During the phenomenon called El Nino, when easterly winds spread hot water across the top of much of the tropical Pacific, so much heat flows into the air that the entire surface of the planet warms. There was an especially strong El Nino in 1998, which is why it was such a warm year.
During the opposite event, called La Nina, when westerly winds spread up-welling cold water across the sea surface, the tropical Pacific soaks up so much heat that it cools the planet’s surface. Lately there have been lots of La Ninas. There has not been a major El Nino for the past 15 years;, all this helps explain why the atmosphere isn’t warming as fast.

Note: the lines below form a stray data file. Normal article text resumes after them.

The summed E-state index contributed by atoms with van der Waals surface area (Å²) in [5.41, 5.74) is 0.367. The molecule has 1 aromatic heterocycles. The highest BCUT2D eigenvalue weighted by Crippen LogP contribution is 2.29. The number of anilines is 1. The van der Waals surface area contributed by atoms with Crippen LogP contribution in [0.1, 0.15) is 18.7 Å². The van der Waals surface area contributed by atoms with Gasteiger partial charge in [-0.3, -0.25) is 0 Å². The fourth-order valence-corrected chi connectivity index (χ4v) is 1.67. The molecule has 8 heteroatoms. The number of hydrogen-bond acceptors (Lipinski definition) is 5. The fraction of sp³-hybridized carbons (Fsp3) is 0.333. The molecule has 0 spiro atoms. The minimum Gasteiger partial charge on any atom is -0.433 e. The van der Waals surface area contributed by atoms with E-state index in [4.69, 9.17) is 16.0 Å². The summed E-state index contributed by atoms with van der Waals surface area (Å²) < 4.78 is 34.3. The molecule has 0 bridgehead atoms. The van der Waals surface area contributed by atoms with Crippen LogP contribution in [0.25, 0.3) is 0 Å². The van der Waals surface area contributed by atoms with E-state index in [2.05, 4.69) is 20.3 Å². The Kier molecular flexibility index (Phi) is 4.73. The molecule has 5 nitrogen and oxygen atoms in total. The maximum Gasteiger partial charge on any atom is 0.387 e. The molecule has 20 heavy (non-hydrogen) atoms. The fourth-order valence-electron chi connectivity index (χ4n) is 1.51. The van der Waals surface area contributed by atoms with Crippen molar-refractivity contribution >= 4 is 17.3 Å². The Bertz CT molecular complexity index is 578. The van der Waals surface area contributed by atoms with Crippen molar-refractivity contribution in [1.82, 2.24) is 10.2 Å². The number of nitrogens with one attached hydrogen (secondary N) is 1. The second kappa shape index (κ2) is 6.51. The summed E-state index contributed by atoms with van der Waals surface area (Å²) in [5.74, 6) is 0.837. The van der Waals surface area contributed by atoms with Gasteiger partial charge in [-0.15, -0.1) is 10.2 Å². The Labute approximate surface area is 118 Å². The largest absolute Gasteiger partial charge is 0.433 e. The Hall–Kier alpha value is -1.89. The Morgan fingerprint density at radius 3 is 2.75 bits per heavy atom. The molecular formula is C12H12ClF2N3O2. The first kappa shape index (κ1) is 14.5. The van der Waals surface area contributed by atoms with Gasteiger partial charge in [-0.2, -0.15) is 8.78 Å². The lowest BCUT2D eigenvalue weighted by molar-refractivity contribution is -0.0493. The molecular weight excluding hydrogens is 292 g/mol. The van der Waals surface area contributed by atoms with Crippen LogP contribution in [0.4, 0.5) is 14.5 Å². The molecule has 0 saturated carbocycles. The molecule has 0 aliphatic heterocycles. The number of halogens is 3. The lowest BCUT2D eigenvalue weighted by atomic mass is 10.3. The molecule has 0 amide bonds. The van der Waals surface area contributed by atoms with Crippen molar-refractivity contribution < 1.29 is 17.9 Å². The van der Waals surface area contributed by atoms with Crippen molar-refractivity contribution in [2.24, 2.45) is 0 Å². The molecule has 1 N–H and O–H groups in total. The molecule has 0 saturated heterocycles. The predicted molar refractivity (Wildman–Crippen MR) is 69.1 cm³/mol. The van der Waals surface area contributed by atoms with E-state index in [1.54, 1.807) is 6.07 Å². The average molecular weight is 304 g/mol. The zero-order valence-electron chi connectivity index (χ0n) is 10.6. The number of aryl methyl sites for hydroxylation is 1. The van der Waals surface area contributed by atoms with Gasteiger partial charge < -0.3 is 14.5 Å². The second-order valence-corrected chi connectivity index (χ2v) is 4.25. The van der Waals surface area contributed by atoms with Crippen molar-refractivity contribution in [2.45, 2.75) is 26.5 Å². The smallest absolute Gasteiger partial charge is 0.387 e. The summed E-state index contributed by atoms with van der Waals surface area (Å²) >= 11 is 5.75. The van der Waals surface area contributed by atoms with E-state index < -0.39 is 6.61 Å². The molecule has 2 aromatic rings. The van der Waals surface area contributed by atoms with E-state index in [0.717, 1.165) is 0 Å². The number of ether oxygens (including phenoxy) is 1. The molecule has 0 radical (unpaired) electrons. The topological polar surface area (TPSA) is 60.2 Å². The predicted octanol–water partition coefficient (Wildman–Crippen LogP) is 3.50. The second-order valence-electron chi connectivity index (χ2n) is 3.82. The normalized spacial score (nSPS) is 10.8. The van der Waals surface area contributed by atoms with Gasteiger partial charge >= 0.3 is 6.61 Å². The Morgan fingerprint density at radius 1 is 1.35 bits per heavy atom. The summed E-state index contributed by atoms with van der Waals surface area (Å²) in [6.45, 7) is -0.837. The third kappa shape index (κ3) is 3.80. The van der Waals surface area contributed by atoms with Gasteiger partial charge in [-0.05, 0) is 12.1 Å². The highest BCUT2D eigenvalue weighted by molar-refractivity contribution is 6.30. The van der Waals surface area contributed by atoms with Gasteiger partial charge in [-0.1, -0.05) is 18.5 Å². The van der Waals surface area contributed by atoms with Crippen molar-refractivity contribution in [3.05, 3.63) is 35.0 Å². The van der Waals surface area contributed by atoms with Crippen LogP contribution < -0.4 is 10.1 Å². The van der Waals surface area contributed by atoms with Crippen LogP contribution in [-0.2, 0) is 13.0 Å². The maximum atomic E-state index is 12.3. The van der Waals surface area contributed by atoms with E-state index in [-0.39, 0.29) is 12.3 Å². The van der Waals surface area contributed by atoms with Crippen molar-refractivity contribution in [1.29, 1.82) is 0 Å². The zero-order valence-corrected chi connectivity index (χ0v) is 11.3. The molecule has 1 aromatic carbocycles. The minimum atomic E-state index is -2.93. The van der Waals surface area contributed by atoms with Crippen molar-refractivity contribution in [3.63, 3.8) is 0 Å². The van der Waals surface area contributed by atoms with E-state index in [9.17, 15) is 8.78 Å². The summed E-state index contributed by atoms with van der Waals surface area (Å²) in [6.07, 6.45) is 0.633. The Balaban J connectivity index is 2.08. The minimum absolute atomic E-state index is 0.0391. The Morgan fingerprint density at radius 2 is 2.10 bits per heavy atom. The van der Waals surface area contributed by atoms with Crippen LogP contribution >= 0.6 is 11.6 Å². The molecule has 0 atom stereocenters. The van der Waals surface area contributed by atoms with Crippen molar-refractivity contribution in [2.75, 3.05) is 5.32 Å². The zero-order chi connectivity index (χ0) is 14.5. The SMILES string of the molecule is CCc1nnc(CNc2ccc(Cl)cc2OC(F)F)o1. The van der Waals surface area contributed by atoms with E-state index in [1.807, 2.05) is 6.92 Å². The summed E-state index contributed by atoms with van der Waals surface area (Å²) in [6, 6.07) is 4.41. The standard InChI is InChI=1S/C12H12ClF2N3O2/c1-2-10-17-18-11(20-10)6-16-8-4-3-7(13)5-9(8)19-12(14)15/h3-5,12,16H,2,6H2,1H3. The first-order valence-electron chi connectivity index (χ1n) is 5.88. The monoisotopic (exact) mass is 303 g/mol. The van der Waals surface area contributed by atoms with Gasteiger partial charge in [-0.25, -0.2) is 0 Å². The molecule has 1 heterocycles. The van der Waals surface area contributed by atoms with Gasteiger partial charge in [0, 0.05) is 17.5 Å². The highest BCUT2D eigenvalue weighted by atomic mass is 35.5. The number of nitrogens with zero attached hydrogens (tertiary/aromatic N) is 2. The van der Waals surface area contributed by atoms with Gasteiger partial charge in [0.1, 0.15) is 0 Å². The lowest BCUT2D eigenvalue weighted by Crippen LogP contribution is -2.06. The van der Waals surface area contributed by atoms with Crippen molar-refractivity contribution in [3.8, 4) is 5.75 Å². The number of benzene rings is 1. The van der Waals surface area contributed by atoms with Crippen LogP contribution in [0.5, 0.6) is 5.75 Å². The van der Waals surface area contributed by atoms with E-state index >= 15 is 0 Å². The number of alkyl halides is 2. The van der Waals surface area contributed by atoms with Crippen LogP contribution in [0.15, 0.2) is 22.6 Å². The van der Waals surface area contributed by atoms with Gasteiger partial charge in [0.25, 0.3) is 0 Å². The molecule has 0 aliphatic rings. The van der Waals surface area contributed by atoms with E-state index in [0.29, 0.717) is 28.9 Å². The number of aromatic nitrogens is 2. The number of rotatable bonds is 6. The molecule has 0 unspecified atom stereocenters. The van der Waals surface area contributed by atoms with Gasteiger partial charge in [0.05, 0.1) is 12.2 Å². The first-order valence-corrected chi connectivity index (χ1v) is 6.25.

The IPCC reports that the mainstream view is that about half of the surface temperature slowdown is due to the oceans and the other half is due to the sun dip and extra volcanic activities. However, warming oceans generate specific impacts. Typhoon Haiyan, thought to be the fourth strongest storm in history and known as Typhoon Yolanda in the Philippines, was a category 5 -Super Typhoon that devastated areas of South-east Asia, particularly the Philippines, in November 2013, leaving behind more than 5,000 immediate fatalities and hundreds of thousands of displaced and homeless people. Such storms usually stir up cooler waters that limit their strength; Haiyan, by contrast, kept gaining energy from the surrounding ocean. Warming oceans pump more moisture into the air, which is then dumped, often very rapidly.